I began my recent vacation in Spain during the first week in which the euro was introduced as the new official currency. ATM machines dispensed only euros, taxi meters displayed fares in euros, everyone was using euros, but it was too soon for anyone to be at ease with them.
I saw a woman walking briskly down the street suddenly stop short, take a handful of coins out of her purse, stare at them for a while, move them around on her palm, arrange them in different ways—by size or value—trying to get a literal feel for the new tender. I saw grown men huddled over pocket calculators at kiosks and in bars talking themselves through simple transactions aloud, like children learning to count.
Whenever it was time to pay for something, the world slowed down and everyone became a learner. What had been a reflex the week before had suddenly to be practiced as a fresh, deliberate act.
When people in the ancient world asked to be baptized into the Christian faith, they were not marched straight to the font. They first underwent a lengthy period of instruction and moral reorientation. The human life they thought they had mastered had to be re-learned in the light of the Gospel.
Like people with a new currency, neophytes practiced. They turned over coins of grace in their palms day after day, took time to count aloud each transaction of mercy, attended to the tasks of being human with purpose, approached the ordinary with discipline, an intention of excellence. Only thus, over time, did the disorienting shock of Gospel living become second-nature. Only thus did the faith they had received root deeply, and their witness flower in the world.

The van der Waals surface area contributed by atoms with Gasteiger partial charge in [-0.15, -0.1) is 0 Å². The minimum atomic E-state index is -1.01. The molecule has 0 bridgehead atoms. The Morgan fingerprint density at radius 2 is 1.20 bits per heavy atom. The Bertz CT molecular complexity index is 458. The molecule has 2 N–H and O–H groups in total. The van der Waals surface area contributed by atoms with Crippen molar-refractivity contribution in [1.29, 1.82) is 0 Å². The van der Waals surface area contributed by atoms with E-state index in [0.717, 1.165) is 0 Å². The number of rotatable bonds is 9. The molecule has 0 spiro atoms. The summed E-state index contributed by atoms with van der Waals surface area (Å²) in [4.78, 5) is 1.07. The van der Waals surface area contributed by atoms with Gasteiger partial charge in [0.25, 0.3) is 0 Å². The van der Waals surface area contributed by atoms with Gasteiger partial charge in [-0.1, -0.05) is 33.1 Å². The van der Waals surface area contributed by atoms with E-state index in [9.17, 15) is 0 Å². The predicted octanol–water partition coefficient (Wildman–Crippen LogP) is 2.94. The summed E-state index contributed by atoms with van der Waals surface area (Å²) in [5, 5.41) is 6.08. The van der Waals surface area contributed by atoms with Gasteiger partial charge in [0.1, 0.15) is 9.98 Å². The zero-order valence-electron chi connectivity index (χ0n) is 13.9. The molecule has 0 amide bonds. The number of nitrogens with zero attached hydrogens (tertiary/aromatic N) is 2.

The season of Lent originated in this preparation for baptism, a ritual that signaled the end of one life and the start of another.
For us, Lent is a holy opportunity to adopt and undergo a similar converting discipline, to acquire anew what some of us think we already mastered—a fully human life in Christ, the currency of grace.
Perhaps this year, with the world grimly attached to a currency of violence and exclusion, we might use these 40 days to practice some of the things required for a successful introduction of a new tender—a learner's teachability, a certain slowing down, deliberate care with mundane transactions, attention to the sacred potential of the ordinary, an intention of excellence.
The Rev. Mary Luti is Pastor of First Church in Cambridge (Mass.), Congregational, UCC. Focus on Faith is a reader-written column to help others grow in their faith. We welcome submissions from laity and clergy.